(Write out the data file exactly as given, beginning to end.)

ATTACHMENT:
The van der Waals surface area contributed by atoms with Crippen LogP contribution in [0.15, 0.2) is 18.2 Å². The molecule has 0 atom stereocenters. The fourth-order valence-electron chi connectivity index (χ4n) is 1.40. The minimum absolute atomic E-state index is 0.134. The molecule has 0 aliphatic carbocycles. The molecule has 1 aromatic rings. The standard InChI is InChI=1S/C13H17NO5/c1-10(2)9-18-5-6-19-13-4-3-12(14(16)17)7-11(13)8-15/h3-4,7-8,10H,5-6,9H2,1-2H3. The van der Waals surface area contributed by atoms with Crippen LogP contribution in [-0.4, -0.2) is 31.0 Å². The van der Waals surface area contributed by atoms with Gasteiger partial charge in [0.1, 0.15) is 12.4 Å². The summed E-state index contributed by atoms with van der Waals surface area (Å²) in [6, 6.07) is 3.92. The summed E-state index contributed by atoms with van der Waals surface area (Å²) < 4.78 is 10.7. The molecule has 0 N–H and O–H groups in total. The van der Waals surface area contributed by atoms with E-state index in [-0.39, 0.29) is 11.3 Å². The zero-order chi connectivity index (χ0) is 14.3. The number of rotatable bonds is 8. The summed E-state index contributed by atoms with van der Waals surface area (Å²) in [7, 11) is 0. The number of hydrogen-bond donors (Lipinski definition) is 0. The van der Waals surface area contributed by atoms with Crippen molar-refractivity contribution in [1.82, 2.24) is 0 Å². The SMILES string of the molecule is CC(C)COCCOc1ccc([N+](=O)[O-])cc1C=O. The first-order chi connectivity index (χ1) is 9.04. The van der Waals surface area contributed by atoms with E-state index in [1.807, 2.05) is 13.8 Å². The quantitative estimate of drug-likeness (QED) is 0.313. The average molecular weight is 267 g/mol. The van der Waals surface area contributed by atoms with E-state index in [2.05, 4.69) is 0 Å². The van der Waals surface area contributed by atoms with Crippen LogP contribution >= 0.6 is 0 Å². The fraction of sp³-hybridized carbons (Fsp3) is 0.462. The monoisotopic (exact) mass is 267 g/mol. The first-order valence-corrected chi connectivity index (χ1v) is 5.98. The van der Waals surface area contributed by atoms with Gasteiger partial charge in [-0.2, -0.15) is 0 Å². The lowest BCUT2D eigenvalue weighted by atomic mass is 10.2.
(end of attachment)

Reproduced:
The van der Waals surface area contributed by atoms with Crippen LogP contribution in [0.15, 0.2) is 18.2 Å². The molecule has 0 atom stereocenters. The fourth-order valence-electron chi connectivity index (χ4n) is 1.40. The minimum absolute atomic E-state index is 0.134. The molecule has 0 aliphatic carbocycles. The molecule has 1 aromatic rings. The standard InChI is InChI=1S/C13H17NO5/c1-10(2)9-18-5-6-19-13-4-3-12(14(16)17)7-11(13)8-15/h3-4,7-8,10H,5-6,9H2,1-2H3. The van der Waals surface area contributed by atoms with Crippen LogP contribution in [-0.4, -0.2) is 31.0 Å². The van der Waals surface area contributed by atoms with Gasteiger partial charge in [0.1, 0.15) is 12.4 Å². The summed E-state index contributed by atoms with van der Waals surface area (Å²) in [6, 6.07) is 3.92. The summed E-state index contributed by atoms with van der Waals surface area (Å²) < 4.78 is 10.7. The molecule has 0 N–H and O–H groups in total. The van der Waals surface area contributed by atoms with E-state index in [-0.39, 0.29) is 11.3 Å². The zero-order chi connectivity index (χ0) is 14.3. The number of rotatable bonds is 8. The summed E-state index contributed by atoms with van der Waals surface area (Å²) in [7, 11) is 0. The number of hydrogen-bond donors (Lipinski definition) is 0. The van der Waals surface area contributed by atoms with Crippen molar-refractivity contribution in [1.82, 2.24) is 0 Å². The SMILES string of the molecule is CC(C)COCCOc1ccc([N+](=O)[O-])cc1C=O. The first-order chi connectivity index (χ1) is 9.04. The van der Waals surface area contributed by atoms with E-state index in [1.807, 2.05) is 13.8 Å². The quantitative estimate of drug-likeness (QED) is 0.313. The average molecular weight is 267 g/mol. The van der Waals surface area contributed by atoms with E-state index in [2.05, 4.69) is 0 Å². The van der Waals surface area contributed by atoms with Crippen LogP contribution >= 0.6 is 0 Å². The fraction of sp³-hybridized carbons (Fsp3) is 0.462. The monoisotopic (exact) mass is 267 g/mol. The first-order valence-corrected chi connectivity index (χ1v) is 5.98. The van der Waals surface area contributed by atoms with Gasteiger partial charge in [-0.2, -0.15) is 0 Å². The lowest BCUT2D eigenvalue weighted by atomic mass is 10.2.